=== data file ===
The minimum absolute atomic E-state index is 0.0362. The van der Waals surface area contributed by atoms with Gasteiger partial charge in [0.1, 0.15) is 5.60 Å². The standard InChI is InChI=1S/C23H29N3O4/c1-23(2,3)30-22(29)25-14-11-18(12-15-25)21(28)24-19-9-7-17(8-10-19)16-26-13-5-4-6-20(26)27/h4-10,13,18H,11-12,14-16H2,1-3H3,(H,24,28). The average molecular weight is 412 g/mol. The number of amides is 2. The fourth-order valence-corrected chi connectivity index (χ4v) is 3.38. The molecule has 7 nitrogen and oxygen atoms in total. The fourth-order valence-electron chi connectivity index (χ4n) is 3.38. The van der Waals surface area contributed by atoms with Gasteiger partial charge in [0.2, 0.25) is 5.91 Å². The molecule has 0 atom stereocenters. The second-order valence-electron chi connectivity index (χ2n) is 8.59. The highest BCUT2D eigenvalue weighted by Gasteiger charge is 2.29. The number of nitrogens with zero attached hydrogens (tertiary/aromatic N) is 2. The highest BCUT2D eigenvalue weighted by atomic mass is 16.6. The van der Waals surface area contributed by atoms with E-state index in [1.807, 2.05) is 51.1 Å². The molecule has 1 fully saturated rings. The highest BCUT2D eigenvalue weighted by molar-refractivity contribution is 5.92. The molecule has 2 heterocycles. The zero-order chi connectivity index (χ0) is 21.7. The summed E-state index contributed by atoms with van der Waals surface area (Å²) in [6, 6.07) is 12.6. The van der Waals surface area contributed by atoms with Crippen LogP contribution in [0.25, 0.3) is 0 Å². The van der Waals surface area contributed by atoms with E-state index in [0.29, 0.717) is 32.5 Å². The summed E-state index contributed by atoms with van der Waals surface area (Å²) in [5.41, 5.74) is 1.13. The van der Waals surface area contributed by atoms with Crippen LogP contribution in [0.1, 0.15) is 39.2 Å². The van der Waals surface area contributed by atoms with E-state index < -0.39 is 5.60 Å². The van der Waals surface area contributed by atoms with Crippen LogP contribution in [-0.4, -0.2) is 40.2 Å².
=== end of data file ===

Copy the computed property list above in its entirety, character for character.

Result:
The minimum absolute atomic E-state index is 0.0362. The van der Waals surface area contributed by atoms with Gasteiger partial charge in [0.1, 0.15) is 5.60 Å². The standard InChI is InChI=1S/C23H29N3O4/c1-23(2,3)30-22(29)25-14-11-18(12-15-25)21(28)24-19-9-7-17(8-10-19)16-26-13-5-4-6-20(26)27/h4-10,13,18H,11-12,14-16H2,1-3H3,(H,24,28). The average molecular weight is 412 g/mol. The number of amides is 2. The fourth-order valence-corrected chi connectivity index (χ4v) is 3.38. The molecule has 7 nitrogen and oxygen atoms in total. The fourth-order valence-electron chi connectivity index (χ4n) is 3.38. The van der Waals surface area contributed by atoms with Gasteiger partial charge in [0.2, 0.25) is 5.91 Å². The molecule has 0 atom stereocenters. The second-order valence-electron chi connectivity index (χ2n) is 8.59. The highest BCUT2D eigenvalue weighted by Gasteiger charge is 2.29. The number of nitrogens with zero attached hydrogens (tertiary/aromatic N) is 2. The highest BCUT2D eigenvalue weighted by atomic mass is 16.6. The van der Waals surface area contributed by atoms with E-state index in [1.807, 2.05) is 51.1 Å². The molecule has 1 fully saturated rings. The highest BCUT2D eigenvalue weighted by molar-refractivity contribution is 5.92. The molecule has 2 heterocycles. The zero-order chi connectivity index (χ0) is 21.7. The summed E-state index contributed by atoms with van der Waals surface area (Å²) in [6, 6.07) is 12.6. The van der Waals surface area contributed by atoms with Crippen LogP contribution in [0.25, 0.3) is 0 Å². The van der Waals surface area contributed by atoms with E-state index in [0.29, 0.717) is 32.5 Å². The summed E-state index contributed by atoms with van der Waals surface area (Å²) in [5.41, 5.74) is 1.13. The van der Waals surface area contributed by atoms with Crippen LogP contribution in [0.1, 0.15) is 39.2 Å². The van der Waals surface area contributed by atoms with E-state index < -0.39 is 5.60 Å². The van der Waals surface area contributed by atoms with Crippen LogP contribution in [-0.4, -0.2) is 40.2 Å².